September 9, 2013
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September 3, 2013
NEW YORK - It lasted 21 minutes. There were 12 deuces, five break points and seven game points. And it kept the crowd in a state of suspended disbelief for the duration.
At 1-1 in the fifth set of a superb US Open semifinal encounter between the heavily-favored and No. 1 seed Novak Djokovic against the late-blooming 28-year-old Stan Wawrinka, the duo staged a tense, riveting and altogether unbelievable game. It was itself a self-contained novella housed within the weighty tome of this match.
Finally, on the 30th point of the game, Djokovic netted a forehand and just like that it appeared to nearly all in attendance that Wawrinka would go on and record the extraordinary upset. The momentum, it seemed to all, was clearly on his side.
But then something somewhat unexpected happened; instead of appearing downcast and dejected after squandering so many break points (five), Djokovic dominated on his next service game and with that, he reset the rhythm of the match.
So often, after a player loses so many break opportunities, he is more vulnerable on his own serve as he rues the wasted chances. Yet Djokovic played a flawless service game and Wawrinka was the one who seemed out of gas and he gave Djokovic little resistance. Just like that, the glory of outlasting Djokovic in that epic game seemed a distant memory.
Wawrinka was promptly broken in his next service game and the match was, for all intents and purposes, over. The final score was 2-6, 7-6, 3-6, 6-3, 6-4. To show just how close it was, both players won 165 points. (Wawrinka was also treated for a leg injury in the fourth set that may have contributed to his defeat though he didn’t use it as an excuse afterwards).
The match also gave the tournament its first truly memorable moment on the men’s side. It had been a decidedly lackluster fortnight up to now. Part of the reason is that the top two players have separated themselves from the rest that some drama is drained in the earlier rounds – with the plus side being an exciting final.
Had Wawrinka won the match, that third game in the fifth set would be committed to immortality, lingering in the collective memory of tennis fans. But it was not to be and Djokovic now moves on to his fourth consecutive US Open final – fifth overall – and the tennis world will have the only matchup in the final that truly matters: Djokovic v. Nadal on late Monday afternoon. It will be the 37th meeting in their storied rivalry – no players in the Open era have faced each other more.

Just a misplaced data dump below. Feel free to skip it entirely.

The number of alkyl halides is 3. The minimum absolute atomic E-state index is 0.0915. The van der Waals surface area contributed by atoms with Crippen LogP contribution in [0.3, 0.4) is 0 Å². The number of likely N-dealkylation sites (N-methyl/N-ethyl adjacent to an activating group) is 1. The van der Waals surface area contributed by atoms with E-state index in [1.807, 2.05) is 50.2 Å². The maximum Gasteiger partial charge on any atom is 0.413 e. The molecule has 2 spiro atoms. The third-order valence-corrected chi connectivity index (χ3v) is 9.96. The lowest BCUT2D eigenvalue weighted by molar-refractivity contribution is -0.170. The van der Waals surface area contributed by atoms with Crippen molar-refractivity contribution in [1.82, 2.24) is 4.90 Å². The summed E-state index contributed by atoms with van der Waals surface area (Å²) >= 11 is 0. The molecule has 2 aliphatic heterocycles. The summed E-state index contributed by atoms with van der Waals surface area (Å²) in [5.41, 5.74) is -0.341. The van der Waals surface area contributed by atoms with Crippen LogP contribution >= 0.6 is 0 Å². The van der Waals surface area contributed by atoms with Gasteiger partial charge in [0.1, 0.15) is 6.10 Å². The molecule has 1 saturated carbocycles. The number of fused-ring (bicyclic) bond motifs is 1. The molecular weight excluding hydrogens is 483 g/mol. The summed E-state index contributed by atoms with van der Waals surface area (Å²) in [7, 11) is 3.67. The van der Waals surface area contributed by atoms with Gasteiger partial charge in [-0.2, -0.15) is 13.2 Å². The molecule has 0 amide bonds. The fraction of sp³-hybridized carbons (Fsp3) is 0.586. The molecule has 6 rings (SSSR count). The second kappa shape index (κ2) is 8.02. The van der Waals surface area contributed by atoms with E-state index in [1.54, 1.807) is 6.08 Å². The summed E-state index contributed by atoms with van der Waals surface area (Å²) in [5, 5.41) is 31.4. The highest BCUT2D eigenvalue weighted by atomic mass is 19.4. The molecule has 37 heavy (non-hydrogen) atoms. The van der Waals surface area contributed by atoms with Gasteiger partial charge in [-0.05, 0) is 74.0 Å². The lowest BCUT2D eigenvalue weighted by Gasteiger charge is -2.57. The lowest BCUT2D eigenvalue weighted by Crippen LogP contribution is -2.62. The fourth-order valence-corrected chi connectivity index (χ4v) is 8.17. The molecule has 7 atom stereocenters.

For the record, it should be stated that Wawrinka generally outplayed Djokovic on this day, as he was the more aggressive player. He seemed to have a more focused game plan and he refused to succumb to the psychological advantage that the top player in the world always has.
Wawrinka played nearly flawless tennis for the first set and a half, routinely striking vicious backhands down the line to end points, in much the same fashion he did against Andy Murray. And the second-ranked player in Switzerland (some guy named Roger is the top Swiss player) raced out to a break lead in the second set, leading 4-2 and on the cusp of going up two sets to none.
However, there was one glaring problem that plagued Wawrinka all afternoon and it likely cost him the match - his serve. And it got worse as the match went on. Serving at a woeful 50 percent first-serve rate for the match is not going to get it done against Djokovic, who is clearly the best returner in the men’s game. The poor serving by Wawrinka serves to reinforce just how well he played otherwise.
Indeed, if Wawrinka had served better in the second set and secured his break, he likely would have won the match.
Then again, Djokovic has a way of turning matches around in stunning ways that defy rationale. The legend of Novak the comeback artist was born in 2010 at the US Open when he fought off match points against Roger Federer. In the 2011 US Open Djokovic was down 15-40 with Federer serving for the match and he proceeded to hit two scorching winning returns and drove a stake through Federer’s heart. In the Australian Open in 2012, Djokovic was down 4-2 in the fifth set to Nadal but again came back to win that match, the longest Grand Slam final ever played.
In short, what makes Djokovic so intimidating is not particular strokes – though he obviously has overpowering shots - but his relentless style which never allows his foes to breathe easily. The only player who can compete with Djokovic on that level is Nadal.
For Wawrinka, it was the tournament of his life. In addition to obliterating Murray in straight sets in the quarters, Wawrinka also defeated fifth-seeded Tomas Berdych in the fourth round.
But the soft-spoken and surely heartbroken Wawrinka must be thinking to himself – why couldn’t I hit just a few more first serves in play?
Nadal defeats Gasquet: Nadal’s victory over his good friend Richard Gasquet was a workmanlike effort in tough, windy conditions at Arthur Ashe Stadium, 6-4, 7-6, 6-3. Gasquet did accomplish something noteworthy – he broke Nadal’s serve. This interrupted a streak of 88 consecutive service games won by Nadal, stretching back to the semifinal round of the Cincinnati Masters.